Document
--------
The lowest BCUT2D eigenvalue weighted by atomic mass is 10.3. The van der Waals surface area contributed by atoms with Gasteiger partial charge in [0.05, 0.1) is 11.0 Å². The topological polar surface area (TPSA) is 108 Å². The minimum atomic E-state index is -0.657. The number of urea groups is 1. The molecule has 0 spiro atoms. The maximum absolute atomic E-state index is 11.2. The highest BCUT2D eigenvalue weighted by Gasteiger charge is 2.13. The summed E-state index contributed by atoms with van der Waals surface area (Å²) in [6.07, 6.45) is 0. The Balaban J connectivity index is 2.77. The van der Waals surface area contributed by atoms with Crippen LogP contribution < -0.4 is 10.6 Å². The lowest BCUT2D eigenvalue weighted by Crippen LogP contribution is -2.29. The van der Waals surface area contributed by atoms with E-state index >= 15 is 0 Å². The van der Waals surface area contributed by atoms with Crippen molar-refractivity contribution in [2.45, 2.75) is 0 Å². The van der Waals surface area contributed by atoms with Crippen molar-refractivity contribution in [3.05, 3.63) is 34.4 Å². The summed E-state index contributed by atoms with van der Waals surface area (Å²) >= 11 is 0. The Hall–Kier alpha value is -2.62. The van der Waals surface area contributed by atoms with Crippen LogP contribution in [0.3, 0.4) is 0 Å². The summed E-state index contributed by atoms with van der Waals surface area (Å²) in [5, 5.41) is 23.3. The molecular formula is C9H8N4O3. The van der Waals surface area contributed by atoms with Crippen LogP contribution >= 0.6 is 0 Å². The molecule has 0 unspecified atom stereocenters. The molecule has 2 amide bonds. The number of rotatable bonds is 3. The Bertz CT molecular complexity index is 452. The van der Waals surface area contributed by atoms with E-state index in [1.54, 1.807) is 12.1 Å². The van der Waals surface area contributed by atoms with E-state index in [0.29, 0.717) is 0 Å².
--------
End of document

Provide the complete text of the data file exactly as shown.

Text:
The lowest BCUT2D eigenvalue weighted by atomic mass is 10.3. The van der Waals surface area contributed by atoms with Gasteiger partial charge in [0.05, 0.1) is 11.0 Å². The topological polar surface area (TPSA) is 108 Å². The minimum atomic E-state index is -0.657. The number of urea groups is 1. The molecule has 0 spiro atoms. The maximum absolute atomic E-state index is 11.2. The highest BCUT2D eigenvalue weighted by Gasteiger charge is 2.13. The summed E-state index contributed by atoms with van der Waals surface area (Å²) in [6.07, 6.45) is 0. The Balaban J connectivity index is 2.77. The van der Waals surface area contributed by atoms with Crippen LogP contribution < -0.4 is 10.6 Å². The lowest BCUT2D eigenvalue weighted by Crippen LogP contribution is -2.29. The van der Waals surface area contributed by atoms with E-state index >= 15 is 0 Å². The van der Waals surface area contributed by atoms with Crippen molar-refractivity contribution in [2.45, 2.75) is 0 Å². The van der Waals surface area contributed by atoms with Crippen molar-refractivity contribution in [3.05, 3.63) is 34.4 Å². The summed E-state index contributed by atoms with van der Waals surface area (Å²) >= 11 is 0. The Hall–Kier alpha value is -2.62. The van der Waals surface area contributed by atoms with Crippen LogP contribution in [0.3, 0.4) is 0 Å². The summed E-state index contributed by atoms with van der Waals surface area (Å²) in [5, 5.41) is 23.3. The molecular formula is C9H8N4O3. The van der Waals surface area contributed by atoms with Crippen LogP contribution >= 0.6 is 0 Å². The molecule has 0 unspecified atom stereocenters. The molecule has 2 amide bonds. The number of rotatable bonds is 3. The Bertz CT molecular complexity index is 452. The van der Waals surface area contributed by atoms with E-state index in [1.54, 1.807) is 12.1 Å². The van der Waals surface area contributed by atoms with E-state index in [0.29, 0.717) is 0 Å².